TAIPEI, July 30 (Reuters) - Taiwan central bank policymakers are planning to save space for further interest rate cuts should there be a sharper economic downturn because of the coronavirus pandemic, minutes of their June meeting showed on Thursday.
The policymakers did not think they needed to follow some counterparts and lower interest rates at their June meeting, citing a possible gradual recovery in Taiwan’s economy in the second half, the minutes show.
The central bank unexpectedly left its policy rate unchanged in June but further reduced its growth forecast for 2020, as the pandemic threatens to deal a further blow to the trade-reliant economy.
Several board members said the bank should “save space” for possible policy rate adjustments in the future because of economic uncertainty from the pandemic.
“It’s highly uncertain whether there would be a second wave of virus outbreak globally, so it’s better to save some room for the (rate) policy,” one board member said.
Another board member said the bank should consider adjusting rate policy only if a stronger Taiwan dollar affects the island’s exports competitiveness.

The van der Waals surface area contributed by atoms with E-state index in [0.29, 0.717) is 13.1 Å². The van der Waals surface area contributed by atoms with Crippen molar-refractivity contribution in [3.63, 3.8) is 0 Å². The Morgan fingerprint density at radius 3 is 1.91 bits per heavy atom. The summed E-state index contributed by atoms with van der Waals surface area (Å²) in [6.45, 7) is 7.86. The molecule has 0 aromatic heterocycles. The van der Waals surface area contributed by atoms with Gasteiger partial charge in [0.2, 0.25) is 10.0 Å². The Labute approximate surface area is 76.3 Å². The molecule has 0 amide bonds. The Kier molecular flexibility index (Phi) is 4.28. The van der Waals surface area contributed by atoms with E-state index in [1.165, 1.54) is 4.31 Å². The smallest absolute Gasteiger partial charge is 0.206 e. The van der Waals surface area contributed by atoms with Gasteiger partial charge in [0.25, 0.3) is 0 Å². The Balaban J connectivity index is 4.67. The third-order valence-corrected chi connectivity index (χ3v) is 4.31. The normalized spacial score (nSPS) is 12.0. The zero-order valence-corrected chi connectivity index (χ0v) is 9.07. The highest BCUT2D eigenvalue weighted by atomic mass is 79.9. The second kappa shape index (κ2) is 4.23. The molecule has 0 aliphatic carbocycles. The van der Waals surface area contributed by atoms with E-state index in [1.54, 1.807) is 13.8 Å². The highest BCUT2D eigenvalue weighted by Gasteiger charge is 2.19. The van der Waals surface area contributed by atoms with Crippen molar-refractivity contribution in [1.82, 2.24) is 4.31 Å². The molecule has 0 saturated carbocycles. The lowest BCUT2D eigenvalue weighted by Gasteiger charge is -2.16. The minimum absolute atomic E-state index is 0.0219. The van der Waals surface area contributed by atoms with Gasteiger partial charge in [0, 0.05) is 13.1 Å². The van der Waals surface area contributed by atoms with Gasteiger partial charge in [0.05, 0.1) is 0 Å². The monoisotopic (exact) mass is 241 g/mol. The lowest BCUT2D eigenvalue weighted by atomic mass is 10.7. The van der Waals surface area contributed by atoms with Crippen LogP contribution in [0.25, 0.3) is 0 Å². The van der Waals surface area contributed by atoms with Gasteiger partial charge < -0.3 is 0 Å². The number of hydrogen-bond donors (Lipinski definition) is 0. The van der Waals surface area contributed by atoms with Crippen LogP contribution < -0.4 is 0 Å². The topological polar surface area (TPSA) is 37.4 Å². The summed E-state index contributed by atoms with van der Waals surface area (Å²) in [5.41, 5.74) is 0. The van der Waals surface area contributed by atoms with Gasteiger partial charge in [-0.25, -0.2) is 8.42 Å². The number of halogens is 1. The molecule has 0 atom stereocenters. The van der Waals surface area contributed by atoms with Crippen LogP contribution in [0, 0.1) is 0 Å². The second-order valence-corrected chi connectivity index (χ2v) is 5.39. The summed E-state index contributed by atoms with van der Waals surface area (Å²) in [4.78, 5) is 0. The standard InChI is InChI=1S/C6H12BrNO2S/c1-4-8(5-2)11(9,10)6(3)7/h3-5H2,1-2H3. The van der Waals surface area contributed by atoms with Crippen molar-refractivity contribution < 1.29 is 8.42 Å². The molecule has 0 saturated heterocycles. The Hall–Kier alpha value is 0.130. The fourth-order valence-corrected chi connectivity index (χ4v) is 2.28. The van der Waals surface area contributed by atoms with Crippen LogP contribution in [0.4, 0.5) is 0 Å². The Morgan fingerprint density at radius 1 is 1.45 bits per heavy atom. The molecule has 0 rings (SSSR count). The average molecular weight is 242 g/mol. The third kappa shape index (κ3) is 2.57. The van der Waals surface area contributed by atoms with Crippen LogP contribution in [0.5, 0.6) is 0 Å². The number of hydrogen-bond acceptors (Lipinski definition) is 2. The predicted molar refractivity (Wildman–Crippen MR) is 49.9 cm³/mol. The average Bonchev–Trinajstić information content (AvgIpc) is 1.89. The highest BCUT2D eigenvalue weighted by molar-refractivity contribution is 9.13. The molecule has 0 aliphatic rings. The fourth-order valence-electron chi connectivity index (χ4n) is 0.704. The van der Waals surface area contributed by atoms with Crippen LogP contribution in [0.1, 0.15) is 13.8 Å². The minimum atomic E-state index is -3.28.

One member, however, said saving room for further rate cuts should not be a factor in the decision to hold the policy rate, and that the bank should consider using other policy tools if there’s a sharper economic downturn.
Taiwan, a key part of the global technology supply chain, has avoided the lockdowns seen in other parts of the world and its economy has performed better compared to many countries in Asia, as early measures prevented a rapid spread of COVID-19.
Some analysts have turned more bullish on Taiwan’s growth outlook, citing stronger-than-expected technology exports and effective virus-containment measures, which they say will boost domestic demand in the future.
Economic growth is likely to slow to a five-year low this year of 1.67%, the government said in May, from 2.71% in 2019. (Reporting By Liand-sa Loh and Yimou Lee; Editing by Christian Schmollinger)
Our Standards: The Thomson Reuters Trust Principles.